The Truman administration appealed to the Supreme Court. In his brief, Solicitor General Philip B. Perlman argued that, even if the Constitution follows the flag, as the D.C. Circuit had ruled, "it does not necessarily follow … that a judicial remedy is available. … There are many instances, particularly in the realm of foreign affairs and the conduct of war, in which the Executive is the primary and often the sole guardian of the Constitution." Eisentrager's lawyers countered that this "would make the exercise of fundamental rights depend on the accident of locus of incarceration."...

Even though they lost their case, Eisentrager and his co-defendants soon won their freedom. By 1950, the Truman administration was feeling pressure for leniency toward German war criminals; both within the United States and a fledgling West Germany, the argument was made that friction over war crimes prosecutions hurt U.S.-West German unity against the Soviet Union. Truman set up a clemency process that, continued by the Eisenhower administration, resulted in the emptying of the U.S. prison for German war criminals by 1958. In Eisentrager, ironically, the Truman administration won the legal authority to deal with German war criminals as it pleased, and then, for political reasons, used that authority to let them go...



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Stevenlee L Uanna - 4/20/2004

The Eisentrager case is very interesting. A line from the article jumped out at me- "Approached by representatives of the Japanese high command, they signed contracts to help Japan's military." After the surrender of their government they joined themselves to their former allies under a "contract". Wouldn't that make them mercenaries? Perhaps the prosecutors at that time were unaware of this and with the Cold War hysteria these German agents were allowed to escape longer imprisonment. While they were probably spies before the surrender of Germany and subject to a firing squad if apprehended now they became just "employees" of the Japanese but still conspirators with other Germans who were transferring German technology to the Japanese after the surrender.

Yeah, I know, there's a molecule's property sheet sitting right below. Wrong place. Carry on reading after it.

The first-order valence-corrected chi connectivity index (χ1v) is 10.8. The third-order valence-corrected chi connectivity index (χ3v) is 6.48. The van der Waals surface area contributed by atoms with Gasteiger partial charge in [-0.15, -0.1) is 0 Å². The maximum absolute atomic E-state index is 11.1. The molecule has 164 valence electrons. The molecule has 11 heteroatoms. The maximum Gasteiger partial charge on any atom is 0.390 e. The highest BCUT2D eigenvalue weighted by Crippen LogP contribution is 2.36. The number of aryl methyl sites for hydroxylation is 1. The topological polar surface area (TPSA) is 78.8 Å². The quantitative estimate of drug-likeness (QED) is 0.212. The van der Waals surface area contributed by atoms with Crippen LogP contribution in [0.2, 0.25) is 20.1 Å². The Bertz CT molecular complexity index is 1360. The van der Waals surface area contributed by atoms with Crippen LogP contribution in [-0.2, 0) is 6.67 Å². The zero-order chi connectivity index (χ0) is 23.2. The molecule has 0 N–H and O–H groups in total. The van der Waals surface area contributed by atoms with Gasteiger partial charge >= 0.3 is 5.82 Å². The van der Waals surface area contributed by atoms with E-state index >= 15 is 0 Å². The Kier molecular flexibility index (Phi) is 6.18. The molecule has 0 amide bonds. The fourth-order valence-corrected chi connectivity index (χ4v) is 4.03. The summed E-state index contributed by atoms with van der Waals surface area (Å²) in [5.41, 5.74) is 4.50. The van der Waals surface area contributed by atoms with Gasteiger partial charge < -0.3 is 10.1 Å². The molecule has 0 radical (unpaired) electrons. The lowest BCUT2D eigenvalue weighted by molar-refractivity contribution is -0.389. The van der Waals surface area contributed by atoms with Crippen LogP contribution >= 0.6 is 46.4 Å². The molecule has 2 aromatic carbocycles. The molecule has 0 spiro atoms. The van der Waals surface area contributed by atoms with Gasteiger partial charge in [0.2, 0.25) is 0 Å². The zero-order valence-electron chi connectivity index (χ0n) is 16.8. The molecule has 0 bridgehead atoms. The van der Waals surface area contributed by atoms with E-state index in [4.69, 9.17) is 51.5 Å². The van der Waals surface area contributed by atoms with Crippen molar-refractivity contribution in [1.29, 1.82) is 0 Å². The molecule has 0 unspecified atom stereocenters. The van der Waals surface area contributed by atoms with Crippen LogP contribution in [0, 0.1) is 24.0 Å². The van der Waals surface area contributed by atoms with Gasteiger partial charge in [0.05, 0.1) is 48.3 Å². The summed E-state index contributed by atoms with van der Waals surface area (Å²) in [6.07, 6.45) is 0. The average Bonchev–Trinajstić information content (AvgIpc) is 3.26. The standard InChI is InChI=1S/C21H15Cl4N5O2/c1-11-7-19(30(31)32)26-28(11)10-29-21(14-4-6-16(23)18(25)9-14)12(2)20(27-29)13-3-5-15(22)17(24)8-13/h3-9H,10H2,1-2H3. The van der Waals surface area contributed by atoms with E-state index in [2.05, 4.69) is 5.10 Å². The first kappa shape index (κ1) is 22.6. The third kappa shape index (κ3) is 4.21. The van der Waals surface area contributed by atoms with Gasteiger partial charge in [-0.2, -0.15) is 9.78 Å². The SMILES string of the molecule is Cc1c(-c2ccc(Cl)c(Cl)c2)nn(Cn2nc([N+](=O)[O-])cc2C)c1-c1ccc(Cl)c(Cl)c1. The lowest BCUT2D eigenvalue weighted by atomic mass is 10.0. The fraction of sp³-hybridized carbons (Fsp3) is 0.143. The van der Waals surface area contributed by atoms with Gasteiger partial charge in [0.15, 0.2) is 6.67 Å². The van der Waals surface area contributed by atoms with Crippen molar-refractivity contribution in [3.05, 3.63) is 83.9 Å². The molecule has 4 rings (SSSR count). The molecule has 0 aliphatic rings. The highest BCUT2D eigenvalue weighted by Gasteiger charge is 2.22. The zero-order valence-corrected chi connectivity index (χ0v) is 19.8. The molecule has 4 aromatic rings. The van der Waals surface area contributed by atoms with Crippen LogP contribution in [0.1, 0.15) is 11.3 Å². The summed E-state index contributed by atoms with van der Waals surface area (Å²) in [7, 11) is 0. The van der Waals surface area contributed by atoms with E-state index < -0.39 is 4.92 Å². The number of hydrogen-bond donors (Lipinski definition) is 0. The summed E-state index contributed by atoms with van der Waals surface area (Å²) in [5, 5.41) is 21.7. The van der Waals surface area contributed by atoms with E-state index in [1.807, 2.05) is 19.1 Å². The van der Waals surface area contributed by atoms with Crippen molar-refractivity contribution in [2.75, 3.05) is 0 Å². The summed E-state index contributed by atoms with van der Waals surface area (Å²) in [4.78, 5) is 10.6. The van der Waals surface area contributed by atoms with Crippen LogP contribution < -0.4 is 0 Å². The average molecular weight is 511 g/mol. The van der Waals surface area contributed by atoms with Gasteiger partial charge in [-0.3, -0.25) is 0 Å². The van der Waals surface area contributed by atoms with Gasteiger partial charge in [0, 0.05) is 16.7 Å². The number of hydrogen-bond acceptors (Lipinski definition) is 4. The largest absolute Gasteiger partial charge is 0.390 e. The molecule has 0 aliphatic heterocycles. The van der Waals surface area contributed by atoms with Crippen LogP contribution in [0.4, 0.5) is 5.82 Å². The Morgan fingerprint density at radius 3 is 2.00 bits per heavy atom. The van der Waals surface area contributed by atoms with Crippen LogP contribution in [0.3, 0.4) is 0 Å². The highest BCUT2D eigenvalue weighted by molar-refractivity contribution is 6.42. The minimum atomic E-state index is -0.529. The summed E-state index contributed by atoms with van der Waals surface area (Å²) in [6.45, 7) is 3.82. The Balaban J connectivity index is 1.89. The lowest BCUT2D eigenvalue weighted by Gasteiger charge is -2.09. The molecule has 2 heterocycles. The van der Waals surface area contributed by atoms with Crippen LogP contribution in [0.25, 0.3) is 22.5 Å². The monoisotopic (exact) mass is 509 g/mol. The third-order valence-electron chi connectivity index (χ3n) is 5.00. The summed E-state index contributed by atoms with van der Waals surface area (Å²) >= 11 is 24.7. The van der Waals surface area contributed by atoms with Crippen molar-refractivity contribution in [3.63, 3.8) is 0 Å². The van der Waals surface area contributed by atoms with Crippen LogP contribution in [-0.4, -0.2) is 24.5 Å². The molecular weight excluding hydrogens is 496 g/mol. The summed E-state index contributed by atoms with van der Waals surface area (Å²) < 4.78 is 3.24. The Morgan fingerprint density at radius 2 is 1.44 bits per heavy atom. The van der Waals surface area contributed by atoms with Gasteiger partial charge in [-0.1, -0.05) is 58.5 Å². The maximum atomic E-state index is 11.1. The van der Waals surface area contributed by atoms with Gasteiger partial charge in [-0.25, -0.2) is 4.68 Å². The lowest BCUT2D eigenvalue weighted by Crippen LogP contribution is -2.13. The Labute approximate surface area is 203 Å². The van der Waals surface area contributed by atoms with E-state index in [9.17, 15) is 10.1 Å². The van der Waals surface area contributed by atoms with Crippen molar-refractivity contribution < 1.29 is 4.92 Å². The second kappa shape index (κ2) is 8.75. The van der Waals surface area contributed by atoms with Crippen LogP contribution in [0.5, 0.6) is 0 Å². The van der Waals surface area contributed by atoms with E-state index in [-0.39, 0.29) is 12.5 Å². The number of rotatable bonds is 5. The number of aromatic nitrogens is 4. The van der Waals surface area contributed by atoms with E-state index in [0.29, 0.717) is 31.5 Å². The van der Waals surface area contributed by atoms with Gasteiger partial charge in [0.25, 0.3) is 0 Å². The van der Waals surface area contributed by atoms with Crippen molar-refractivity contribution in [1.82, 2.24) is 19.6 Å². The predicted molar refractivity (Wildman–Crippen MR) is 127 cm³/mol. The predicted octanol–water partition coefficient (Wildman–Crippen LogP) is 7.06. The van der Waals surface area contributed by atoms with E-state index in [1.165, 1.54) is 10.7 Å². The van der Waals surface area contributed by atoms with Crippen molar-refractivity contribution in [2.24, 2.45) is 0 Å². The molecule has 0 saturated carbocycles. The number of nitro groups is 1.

The "realities" of the Cold War and our new enemy the Soviet Union allowed much worse than Eisentrager to escape his punishment. Some were caught- Klaus Barbie, Adolph Eichmann (apprehended in 1961) Reinhard Gehlen (exposed but only after he had rose to head West German counter intelligence in the 1950's and 1960's. Many others escaped. The agency charged with apprehending these criminals during and after the war, the U.S. Army Counter Intelligence Corps was very effective but was also sidetracked in their job by operatives in our government who aided these criminals. But the CIC had an impressive record and many enemy agents they apprehended ended up infront of a firing squad. Amazingly, the CIC was ultimately taken out of the U.S. security structure. During the war the CIC looked into the backgrounds of over 400,000 Americans. The history of the CIC is detailed in an excellent book called AMERICA'S SECRET ARMY by Ian Sayer and Douglas Botting.

But Eisentrager had counsel and appeals filed on his behalf. The situation in Guantanamo is a real Catch 22.
Held incommunicado, the way we treat these "enemy combatants" may come back to haunt us. I am talking about the "contractors" who are employed in Iraq doing "security" type work. Many people are calling them mercenaries. Numbering more than 20,000 now and commanding high salaries they "supplement and support" our forces, forces that are stretched to the breaking point because the Bush Administration said our armed forces did not need to be larger to accomplish the liberation of Iraq. The killing of 4 of these "contractors" set off the present round of hostilities. Contract security firms have taken care of the security at our nations nuclear power plants and government weapon facilities for decades in violation of the "Pinkerton Law". Designed to keep private police agencies from developing. Will "contractors" man posts at the Homeland Security Department and enforce the Patriot Act? Apparently plans were under way for them to play a big role in Iraq. In Bosnia "contractors" were involved in white slavery and car theft rings. And members of a firm that is in Iraq now were recently arrested in Africa on charges of being hired mercinaries involved in a coup attempt.